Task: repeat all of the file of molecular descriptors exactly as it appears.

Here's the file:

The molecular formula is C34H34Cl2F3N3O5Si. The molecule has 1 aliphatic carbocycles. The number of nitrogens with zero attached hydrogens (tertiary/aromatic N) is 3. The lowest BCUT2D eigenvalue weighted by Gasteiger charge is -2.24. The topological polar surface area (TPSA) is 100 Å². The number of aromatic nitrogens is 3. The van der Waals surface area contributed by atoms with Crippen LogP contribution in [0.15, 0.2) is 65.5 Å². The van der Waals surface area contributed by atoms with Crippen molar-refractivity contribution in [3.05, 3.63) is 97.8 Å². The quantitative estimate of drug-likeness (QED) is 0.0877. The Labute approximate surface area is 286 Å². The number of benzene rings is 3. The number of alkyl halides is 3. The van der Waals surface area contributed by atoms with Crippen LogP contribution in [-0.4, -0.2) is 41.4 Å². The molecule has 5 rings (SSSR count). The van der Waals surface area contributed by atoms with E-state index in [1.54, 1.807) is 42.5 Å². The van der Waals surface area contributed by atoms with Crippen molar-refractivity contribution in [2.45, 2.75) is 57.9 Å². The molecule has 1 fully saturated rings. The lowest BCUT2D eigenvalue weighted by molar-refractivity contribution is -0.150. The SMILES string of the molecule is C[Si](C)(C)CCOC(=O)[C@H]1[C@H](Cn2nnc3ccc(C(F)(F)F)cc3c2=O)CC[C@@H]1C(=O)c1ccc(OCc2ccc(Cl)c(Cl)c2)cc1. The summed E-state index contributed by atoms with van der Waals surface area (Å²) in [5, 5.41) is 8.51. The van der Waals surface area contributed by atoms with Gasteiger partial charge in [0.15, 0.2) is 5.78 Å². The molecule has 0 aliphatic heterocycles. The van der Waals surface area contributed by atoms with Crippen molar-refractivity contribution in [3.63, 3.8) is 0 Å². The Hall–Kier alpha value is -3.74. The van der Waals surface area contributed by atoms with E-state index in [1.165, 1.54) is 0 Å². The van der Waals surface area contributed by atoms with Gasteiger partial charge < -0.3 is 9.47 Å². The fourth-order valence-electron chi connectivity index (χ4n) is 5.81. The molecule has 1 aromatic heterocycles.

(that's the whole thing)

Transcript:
The molecular formula is C34H34Cl2F3N3O5Si. The molecule has 1 aliphatic carbocycles. The number of nitrogens with zero attached hydrogens (tertiary/aromatic N) is 3. The lowest BCUT2D eigenvalue weighted by Gasteiger charge is -2.24. The topological polar surface area (TPSA) is 100 Å². The number of aromatic nitrogens is 3. The van der Waals surface area contributed by atoms with Crippen LogP contribution in [0.15, 0.2) is 65.5 Å². The van der Waals surface area contributed by atoms with Crippen molar-refractivity contribution in [3.05, 3.63) is 97.8 Å². The quantitative estimate of drug-likeness (QED) is 0.0877. The Labute approximate surface area is 286 Å². The number of benzene rings is 3. The number of alkyl halides is 3. The van der Waals surface area contributed by atoms with Crippen LogP contribution in [-0.4, -0.2) is 41.4 Å². The molecule has 5 rings (SSSR count). The van der Waals surface area contributed by atoms with E-state index in [1.54, 1.807) is 42.5 Å². The van der Waals surface area contributed by atoms with Crippen molar-refractivity contribution in [2.45, 2.75) is 57.9 Å². The molecule has 1 fully saturated rings. The lowest BCUT2D eigenvalue weighted by molar-refractivity contribution is -0.150. The SMILES string of the molecule is C[Si](C)(C)CCOC(=O)[C@H]1[C@H](Cn2nnc3ccc(C(F)(F)F)cc3c2=O)CC[C@@H]1C(=O)c1ccc(OCc2ccc(Cl)c(Cl)c2)cc1. The summed E-state index contributed by atoms with van der Waals surface area (Å²) in [5, 5.41) is 8.51. The van der Waals surface area contributed by atoms with Gasteiger partial charge in [0.15, 0.2) is 5.78 Å². The molecule has 0 aliphatic heterocycles. The van der Waals surface area contributed by atoms with Crippen molar-refractivity contribution in [3.63, 3.8) is 0 Å². The Hall–Kier alpha value is -3.74. The van der Waals surface area contributed by atoms with E-state index in [1.165, 1.54) is 0 Å². The van der Waals surface area contributed by atoms with Gasteiger partial charge < -0.3 is 9.47 Å². The fourth-order valence-electron chi connectivity index (χ4n) is 5.81. The molecule has 1 aromatic heterocycles.